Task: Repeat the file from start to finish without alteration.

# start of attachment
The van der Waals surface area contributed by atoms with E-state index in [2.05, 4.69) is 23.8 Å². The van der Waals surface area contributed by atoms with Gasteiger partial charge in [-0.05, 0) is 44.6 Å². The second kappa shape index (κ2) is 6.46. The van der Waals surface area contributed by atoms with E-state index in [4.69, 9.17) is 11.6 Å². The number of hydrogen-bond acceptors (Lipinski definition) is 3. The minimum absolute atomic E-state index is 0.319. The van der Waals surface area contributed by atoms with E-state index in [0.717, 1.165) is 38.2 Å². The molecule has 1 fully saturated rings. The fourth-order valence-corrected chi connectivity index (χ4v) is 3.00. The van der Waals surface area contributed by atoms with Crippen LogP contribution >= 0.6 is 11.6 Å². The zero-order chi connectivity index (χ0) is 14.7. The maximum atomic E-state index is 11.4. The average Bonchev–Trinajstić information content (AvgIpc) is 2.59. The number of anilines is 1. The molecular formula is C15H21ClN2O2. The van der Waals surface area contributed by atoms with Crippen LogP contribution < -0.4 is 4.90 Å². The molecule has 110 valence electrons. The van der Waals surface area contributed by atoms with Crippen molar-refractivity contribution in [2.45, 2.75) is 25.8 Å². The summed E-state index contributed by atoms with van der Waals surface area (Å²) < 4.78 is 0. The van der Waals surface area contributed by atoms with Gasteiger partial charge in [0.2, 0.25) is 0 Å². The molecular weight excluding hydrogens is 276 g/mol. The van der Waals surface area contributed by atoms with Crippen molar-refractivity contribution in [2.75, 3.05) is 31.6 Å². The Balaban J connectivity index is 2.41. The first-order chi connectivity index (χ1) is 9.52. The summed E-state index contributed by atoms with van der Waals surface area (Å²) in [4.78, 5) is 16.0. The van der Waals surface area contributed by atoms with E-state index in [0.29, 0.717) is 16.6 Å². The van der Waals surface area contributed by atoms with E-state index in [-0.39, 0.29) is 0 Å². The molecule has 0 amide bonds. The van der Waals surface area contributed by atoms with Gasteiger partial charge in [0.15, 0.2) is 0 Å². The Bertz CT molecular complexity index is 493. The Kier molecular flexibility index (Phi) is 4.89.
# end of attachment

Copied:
The van der Waals surface area contributed by atoms with E-state index in [2.05, 4.69) is 23.8 Å². The van der Waals surface area contributed by atoms with Gasteiger partial charge in [-0.05, 0) is 44.6 Å². The second kappa shape index (κ2) is 6.46. The van der Waals surface area contributed by atoms with E-state index in [4.69, 9.17) is 11.6 Å². The number of hydrogen-bond acceptors (Lipinski definition) is 3. The minimum absolute atomic E-state index is 0.319. The van der Waals surface area contributed by atoms with E-state index in [0.717, 1.165) is 38.2 Å². The molecule has 1 fully saturated rings. The fourth-order valence-corrected chi connectivity index (χ4v) is 3.00. The van der Waals surface area contributed by atoms with Crippen LogP contribution >= 0.6 is 11.6 Å². The zero-order chi connectivity index (χ0) is 14.7. The maximum atomic E-state index is 11.4. The average Bonchev–Trinajstić information content (AvgIpc) is 2.59. The number of anilines is 1. The molecular formula is C15H21ClN2O2. The van der Waals surface area contributed by atoms with Crippen LogP contribution < -0.4 is 4.90 Å². The molecule has 110 valence electrons. The van der Waals surface area contributed by atoms with Crippen molar-refractivity contribution in [2.45, 2.75) is 25.8 Å². The summed E-state index contributed by atoms with van der Waals surface area (Å²) < 4.78 is 0. The van der Waals surface area contributed by atoms with Gasteiger partial charge in [0.2, 0.25) is 0 Å². The molecular weight excluding hydrogens is 276 g/mol. The van der Waals surface area contributed by atoms with Crippen molar-refractivity contribution in [2.75, 3.05) is 31.6 Å². The Balaban J connectivity index is 2.41. The first-order chi connectivity index (χ1) is 9.52. The summed E-state index contributed by atoms with van der Waals surface area (Å²) in [4.78, 5) is 16.0. The van der Waals surface area contributed by atoms with E-state index in [0.29, 0.717) is 16.6 Å². The van der Waals surface area contributed by atoms with E-state index in [-0.39, 0.29) is 0 Å². The molecule has 0 amide bonds. The van der Waals surface area contributed by atoms with Gasteiger partial charge in [0.15, 0.2) is 0 Å². The Bertz CT molecular complexity index is 493. The Kier molecular flexibility index (Phi) is 4.89.